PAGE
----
Michael Quinlan wondered about the text size limits related to the standard static control.¹
We start with the resource format, since that was the limiting factor in the original problem. The original 16-bit resource format represented strings as null-terminated sequences of bytes, so in theory they could have been arbitrarily large. However, 16-bit string resources were limited to 255 characters because they used a byte count for string length. My guess is that the resource compiled took this as a cue that nobody would need strings longer than 255 characters, so it avoided the complexity of having to deal with a dynamic string buffer, and when it needed to parse a string in the resource file, it did so into a fixed-size 256-byte buffer.
I happen to still have a copy of the original 16-bit resource compiler, so I can actually verify my theory. Here's what I found:
There was a "read next token" function that placed the result
into a global variable.
Parsing was done by asking to read the next token
(making it the current token), and then
and then studying the current token.
If the token was a string,
the characters of the string
went into a buffer of size
MAXSTR + 1.
And since string resources have a maximum length of 255,
MAXSTR was 255.
Although the limit of 255 characters did not apply to dialog controls, the common string parser stopped at 255 characters. In theory, the common string parser could have used dynamic memory allocation to accommodate the actual string length, but remember that we're 16-bit code here. Machines had 256KB of memory, and no memory block could exceed 64KB. Code in this era did relatively little dynamic memory allocation; static memory allocation was the norm. It's like everybody was working on an embedded system.
Anyway, that's where the 255-character limit for strings in resource files comes from. But that's not a limit of the resource file format or of static text controls. It's just a limit of the resource compiler. You can write your own resource compiler that generates long strings if you like.
Okay, so what about the static text control? The original 16-bit static text control had a text size limit of 64KB because 16-bit. This limit carried forward to Windows 95 because the static text control in Windows 95 was basically a 16-bit control with some 32-bit smarts.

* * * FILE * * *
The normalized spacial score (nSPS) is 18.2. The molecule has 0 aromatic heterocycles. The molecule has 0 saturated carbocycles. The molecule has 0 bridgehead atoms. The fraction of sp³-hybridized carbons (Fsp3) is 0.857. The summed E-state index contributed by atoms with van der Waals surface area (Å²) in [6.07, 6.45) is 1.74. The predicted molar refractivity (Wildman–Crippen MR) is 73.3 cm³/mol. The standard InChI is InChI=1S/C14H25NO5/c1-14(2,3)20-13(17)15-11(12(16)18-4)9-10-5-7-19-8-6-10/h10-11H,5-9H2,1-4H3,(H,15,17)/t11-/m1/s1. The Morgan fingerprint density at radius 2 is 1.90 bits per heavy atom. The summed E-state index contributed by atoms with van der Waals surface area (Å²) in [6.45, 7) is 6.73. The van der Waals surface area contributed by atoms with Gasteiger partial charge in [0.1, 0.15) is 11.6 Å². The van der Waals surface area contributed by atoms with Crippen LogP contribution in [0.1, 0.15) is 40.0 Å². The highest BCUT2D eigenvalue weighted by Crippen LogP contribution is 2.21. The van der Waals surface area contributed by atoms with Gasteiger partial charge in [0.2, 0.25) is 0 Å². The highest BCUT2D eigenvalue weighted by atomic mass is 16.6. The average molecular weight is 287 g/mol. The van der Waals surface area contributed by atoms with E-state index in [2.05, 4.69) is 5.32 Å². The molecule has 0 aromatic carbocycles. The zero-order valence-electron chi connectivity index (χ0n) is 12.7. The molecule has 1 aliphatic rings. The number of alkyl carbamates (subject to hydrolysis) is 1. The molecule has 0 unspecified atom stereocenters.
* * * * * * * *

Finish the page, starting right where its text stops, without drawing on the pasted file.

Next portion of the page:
On the other hand, Windows NT's standard controls were
32-bit all the way through (and also Unicode).
The limits consequently went up from 64KB to 4GB.
Some messages needed to be revised in order to be able
to express strings longer than 64KB,
EM_ message returned
the start and end positions of the selection as two
16-bit integers packed into a single 32-bit value.
This wouldn't work for strings longer than 65535 characters,
so the message was redesigned so that the
lParam are pointers to 32-bit integers
that receive the start and end of the selection.
Anyway, now that the 16-bit world is far behind us, we don't need to worry about the 64KB limit for static and edit controls. The controls can now take all the text you give it.²
¹ And then for some reason Erkin Alp Güney said that I'm "employed as a PR guy." I found this statement very strange, because not only am I not employed as a PR guy, I have basically no contact with PR at all. The only contact I do have is that occasionally they will send me a message saying that they are upset at something I wrote. I remember that they were very upset about my story that shared some trivia about the //build 2011 conference because it (horrors) talked about some things that went wrong. (And as Tom West noted, it wouldn't seem to be a good idea for PR to employ someone with the social skills of a thermonuclear device.)
² Well, technically no. If you give a string longer than 4GB, then it won't be able to handle that. So more accurately, it can handle all the text you would give it, provided you're not doing something ridiculous. I mean, you really wouldn't want to manipulate 4GB of data in the form of one giant string. And no human being would be able to read it all anyway.